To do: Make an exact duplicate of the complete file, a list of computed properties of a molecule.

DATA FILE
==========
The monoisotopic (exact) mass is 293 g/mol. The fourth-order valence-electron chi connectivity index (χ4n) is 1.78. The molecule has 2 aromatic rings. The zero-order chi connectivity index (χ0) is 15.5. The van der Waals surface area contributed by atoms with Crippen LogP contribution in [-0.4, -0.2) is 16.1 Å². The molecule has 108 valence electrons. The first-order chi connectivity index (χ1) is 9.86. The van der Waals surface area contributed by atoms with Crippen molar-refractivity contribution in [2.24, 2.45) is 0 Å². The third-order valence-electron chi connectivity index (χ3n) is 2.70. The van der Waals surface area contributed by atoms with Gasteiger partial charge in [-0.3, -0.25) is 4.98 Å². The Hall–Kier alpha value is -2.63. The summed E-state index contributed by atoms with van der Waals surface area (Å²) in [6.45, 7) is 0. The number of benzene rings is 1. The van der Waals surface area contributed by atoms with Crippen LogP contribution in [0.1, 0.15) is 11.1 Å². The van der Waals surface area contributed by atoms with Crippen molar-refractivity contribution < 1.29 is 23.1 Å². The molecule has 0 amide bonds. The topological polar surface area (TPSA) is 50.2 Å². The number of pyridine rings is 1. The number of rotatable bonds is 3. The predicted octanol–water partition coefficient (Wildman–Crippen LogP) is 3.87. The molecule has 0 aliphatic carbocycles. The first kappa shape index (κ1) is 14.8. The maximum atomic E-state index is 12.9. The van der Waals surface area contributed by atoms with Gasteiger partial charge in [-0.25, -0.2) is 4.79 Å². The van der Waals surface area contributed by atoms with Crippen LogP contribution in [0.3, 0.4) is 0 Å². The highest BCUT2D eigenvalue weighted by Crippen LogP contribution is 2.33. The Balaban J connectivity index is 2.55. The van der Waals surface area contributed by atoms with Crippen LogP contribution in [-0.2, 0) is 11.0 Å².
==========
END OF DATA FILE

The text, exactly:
The monoisotopic (exact) mass is 293 g/mol. The fourth-order valence-electron chi connectivity index (χ4n) is 1.78. The molecule has 2 aromatic rings. The zero-order chi connectivity index (χ0) is 15.5. The van der Waals surface area contributed by atoms with Crippen LogP contribution in [-0.4, -0.2) is 16.1 Å². The molecule has 108 valence electrons. The first-order chi connectivity index (χ1) is 9.86. The van der Waals surface area contributed by atoms with Crippen molar-refractivity contribution in [2.24, 2.45) is 0 Å². The third-order valence-electron chi connectivity index (χ3n) is 2.70. The van der Waals surface area contributed by atoms with Gasteiger partial charge in [-0.3, -0.25) is 4.98 Å². The Hall–Kier alpha value is -2.63. The summed E-state index contributed by atoms with van der Waals surface area (Å²) in [6.45, 7) is 0. The number of benzene rings is 1. The van der Waals surface area contributed by atoms with Crippen LogP contribution in [0.1, 0.15) is 11.1 Å². The van der Waals surface area contributed by atoms with Crippen molar-refractivity contribution < 1.29 is 23.1 Å². The molecule has 0 amide bonds. The topological polar surface area (TPSA) is 50.2 Å². The number of pyridine rings is 1. The number of rotatable bonds is 3. The predicted octanol–water partition coefficient (Wildman–Crippen LogP) is 3.87. The molecule has 0 aliphatic carbocycles. The first kappa shape index (κ1) is 14.8. The maximum atomic E-state index is 12.9. The van der Waals surface area contributed by atoms with Gasteiger partial charge in [-0.25, -0.2) is 4.79 Å². The van der Waals surface area contributed by atoms with Crippen LogP contribution in [0.3, 0.4) is 0 Å². The highest BCUT2D eigenvalue weighted by Crippen LogP contribution is 2.33. The Balaban J connectivity index is 2.55. The van der Waals surface area contributed by atoms with Crippen LogP contribution in [-0.2, 0) is 11.0 Å².